FDA Approves Donepezil Transdermal Patch for Treatment of Alzheimer Disease


Corium’s Adlarity system lowers the likelihood of adverse gastrointestinal (GI) events that are normally associated with the oral medication.

The FDA has approved donepezil transdermal system (Adlarity, Corium) as treatment for individuals with mild, moderate, or severe Alzheimer disease (AD).

The donepezil transdermal system is the first and only once-a-week patch to continuously deliver consistent doses of donepezil through the skin, which results in a lower likelihood of adverse gastrointestinal events that are normally associated with oral donepezil.

Additionally, the donepezil transdermal system is the first approved prescription drug with Corium’s Corplex transdermal technology, which has been used in consumer products for years.

“The availability of a once-weekly patch formulation of donepezil has the potential to substantially benefit patients, caregivers, and health care providers. It offers effective, well-tolerated and stable dosing for 7 days for patients who cannot take daily oral donepezil reliably because of impaired memory,” Pierre Tariot, MD, director of the Banner Alzheimer’s Institute in Phoenix, Arizona, said in a statement.

“It can also offer benefits for those patients who have diminished ability to swallow or have GI side effects associated with ingestion of oral donepezil,” he said.

Donepezil is the most prescribed medication among the acetylcholinesterase inhibitors for AD treatment and has the same active ingredient as Arcept (Eisai, Pfizer), the oral medication.

Oral donepezil goes through an individual’s digestive system, which can lead to GI adverse effects (AEs) and fluctuations in the concentration of drug in circulation. However, the transdermal patch delivers 7 days of a consistent dose of donepezil through an individual’s skin, so it bypasses the digestive system and results in a low possibility of GI AEs.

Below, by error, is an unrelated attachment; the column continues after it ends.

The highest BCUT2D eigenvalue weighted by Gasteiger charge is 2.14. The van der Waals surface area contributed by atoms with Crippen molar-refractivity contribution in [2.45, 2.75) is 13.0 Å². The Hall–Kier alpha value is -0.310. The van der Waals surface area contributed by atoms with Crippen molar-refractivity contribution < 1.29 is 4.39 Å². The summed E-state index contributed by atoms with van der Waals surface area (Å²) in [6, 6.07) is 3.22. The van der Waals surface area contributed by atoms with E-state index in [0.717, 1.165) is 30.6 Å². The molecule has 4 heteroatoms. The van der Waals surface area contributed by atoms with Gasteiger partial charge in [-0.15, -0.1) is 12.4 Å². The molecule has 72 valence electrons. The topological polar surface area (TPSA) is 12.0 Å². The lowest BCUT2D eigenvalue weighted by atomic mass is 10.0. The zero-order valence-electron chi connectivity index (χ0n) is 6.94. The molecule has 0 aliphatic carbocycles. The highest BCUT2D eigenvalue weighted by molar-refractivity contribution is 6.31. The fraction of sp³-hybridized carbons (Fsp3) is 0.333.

The most common AEs were abdominal pain, application-site dermatitis, application-site pain, constipation, diarrhea, dizziness, headaches, insomnia, and muscle spasms.

“The FDA approval of Adlarity brings to market a new and innovative way to deliver consistently a well-tolerated form of donepezil, the most widely used medicine for patients with Alzheimer’s disease,” Perry Sternberg, president and CEO of Corium, said in a statement.

The FDA approved the transdermal patches in the 5- and 10-mg/day formulations. Individuals may be switched from 5 or 10 mg/day oral donepezil directly to the transdermal patches by their prescriber.

Individuals can place the patches on the back, buttock, or thigh.

The drug will be available in early fall 2022 and was approved in the FDA’s 505(b)(2) regulatory pathway and demonstrated bioequivalence to the oral version of the drug. The FDA decision was determined by data from several clinical trials conducted by Corium.

It is also the second central nervous system (CNS) product approval and the second CNS product that Corium will commercialize within 12 months.

In July 2021, Corium launched serdexmethylphenidate and dexmethylphenidate (Azstarys) for the treatment of attention-deficit/hyperactivity disorder in individuals aged 6 years and older, following the FDA approval in March 2021.


Corium receives FDA approval of ADLARITY (donepezil transdermal system) for treatment of patients with Alzheimer’s Disease. Corium. News release. March 14, 2022. Accessed March 15, 2022. Email.

Related Videos
Image credit:  Chanintorn.v | stock.adobe.com - PTSD Mental health concept, Psychologist sitting and touch hand young depressed asian man for encouragement near window with low light environment.Selective focus.
Image credit: сергей костюченко | stock.adobe.com - human head with brain
Health care provider examining MRI images of patient with multiple sclerosis -- Image credit: New Africa | stock.adobe.com
Image credit: goodluz | stock.adobe.com
Human brain digital illustration. Electrical activity, flashes, and lightning on a blue background. | Image Credit: Siarhei - stock.adobe.com
Elderly woman hands putting missing white jigsaw puzzle piece down into the place as a human brain shape | Image credit: Orawan - stock.adobe.com
© 2024 MJH Life Sciences

All rights reserved.